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June 10, 2021

Just 0.06% of vaccinated New Jerseyans have gotten COVID, state says

Reported breakthrough cases are rare, and state health officials say most people reported mild or no symptoms

Illness COVID-19
New Jersey COVID-10 vaccination Anne-Marie Caruso/

State health data showed that less than one tenth of a percent of vaccinated New Jerseyans contracted COVID-19, a promising sign for vaccine efficacy.

New Jersey health officials announced Wednesday that less than 1% of the state's fully vaccinated residents have contracted COVID-19 – a promising trend reassuring the efficacy of the vaccine.

From mid-December to late April, 1,319 breakthrough cases were reported out of the 2.5 million fully vaccinated New Jerseyans, totaling 0.06% of those vaccinated, state data showed.

"That means 99.94% of individuals vaccinated did not test positive for COVID-19," said N.J. Health Commissioner Judy Persichilli. "This high percentage demonstrates that breakthrough infections are extremely rare."

The reported cases were fairly mild, according to Dr. Edward Lifshitz, the state’s communicable disease service medical director. Just 505 of the reported cases experienced symptoms and 377 were asymptomatic. Information on the remaining 437 was not available.

Persichilli said 92 vaccinated individuals were admitted to hospitals in the state. Of those, just 30 came in for COVID-19 care, while 62 were admitted for separate reasons but tested positive upon arrival. Fourteen deaths were reported, though just seven were directly related to COVID-19.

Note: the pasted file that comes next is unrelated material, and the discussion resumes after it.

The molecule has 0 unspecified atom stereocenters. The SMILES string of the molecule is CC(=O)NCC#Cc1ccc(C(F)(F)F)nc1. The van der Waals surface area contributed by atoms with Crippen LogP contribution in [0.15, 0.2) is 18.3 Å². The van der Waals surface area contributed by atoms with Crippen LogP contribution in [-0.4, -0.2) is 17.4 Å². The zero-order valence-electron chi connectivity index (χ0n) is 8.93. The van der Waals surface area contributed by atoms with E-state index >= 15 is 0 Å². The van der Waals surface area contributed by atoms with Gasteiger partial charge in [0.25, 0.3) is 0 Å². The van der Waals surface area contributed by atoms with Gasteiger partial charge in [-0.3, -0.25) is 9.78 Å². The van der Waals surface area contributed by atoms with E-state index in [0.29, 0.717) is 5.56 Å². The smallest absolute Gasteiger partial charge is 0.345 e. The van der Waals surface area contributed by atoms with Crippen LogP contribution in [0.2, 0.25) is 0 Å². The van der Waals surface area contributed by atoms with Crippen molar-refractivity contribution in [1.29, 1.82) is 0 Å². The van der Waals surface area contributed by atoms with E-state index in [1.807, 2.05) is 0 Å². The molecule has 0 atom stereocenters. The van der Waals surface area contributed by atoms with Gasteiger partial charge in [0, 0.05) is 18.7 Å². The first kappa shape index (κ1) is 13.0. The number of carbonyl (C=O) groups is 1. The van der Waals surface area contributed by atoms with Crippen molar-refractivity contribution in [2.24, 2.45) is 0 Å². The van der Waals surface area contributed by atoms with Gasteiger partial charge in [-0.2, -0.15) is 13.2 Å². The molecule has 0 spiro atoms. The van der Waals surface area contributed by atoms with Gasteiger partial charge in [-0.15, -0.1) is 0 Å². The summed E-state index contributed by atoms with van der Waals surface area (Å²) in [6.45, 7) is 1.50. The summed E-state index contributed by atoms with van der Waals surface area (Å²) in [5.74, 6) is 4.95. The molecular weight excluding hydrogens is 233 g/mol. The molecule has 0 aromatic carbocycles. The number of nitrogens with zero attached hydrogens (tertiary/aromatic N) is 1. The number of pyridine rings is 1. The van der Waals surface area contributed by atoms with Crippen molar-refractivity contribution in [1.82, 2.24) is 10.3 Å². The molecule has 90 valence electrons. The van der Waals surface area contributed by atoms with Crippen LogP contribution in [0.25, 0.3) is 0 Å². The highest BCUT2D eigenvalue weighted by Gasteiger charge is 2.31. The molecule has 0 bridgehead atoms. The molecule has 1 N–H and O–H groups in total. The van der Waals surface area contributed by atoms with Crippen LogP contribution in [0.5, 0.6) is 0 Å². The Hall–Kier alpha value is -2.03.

The majority of those that were hospitalized or died were over the age of 50, and two-thirds of the breakthrough cases were among women.

Lifshitz said there could be more breakthrough cases that were not reported, because people with mild or nonexistent symptoms typically don't get tested.

More than 70% of eligible New Jerseyans have been vaccinated. Governor Phil Murphy said the state ranks sixth in the country for total number of vaccinated residents.

Each of the three approved vaccines in the U.S. have efficacy ratings higher than 60%. Pfizer's vaccine was found to be 95% effective in clinical trials, and Moderna's was found to be 94.1% effective. Johnson & Johnson's vaccine has an efficacy rating of 66%.

These ratings determined the vaccine's ability to prevent symptomatic COVID-19 cases, rather than their ability to prevent all coronavirus infections.

The state's findings are consistent with a study from the Centers for Disease Control and Prevention, which found that vaccinated COVID-19 patients experience mild or no symptoms.

The CDC tracked 3,950 frontline health care workers and found that 204 tested positive. Just 16 of those positive cases were among vaccinated workers.

Those with breakthrough infections had 40% less of the virus in their system and 58% spent two fewer days in recovery than unvaccinated people.

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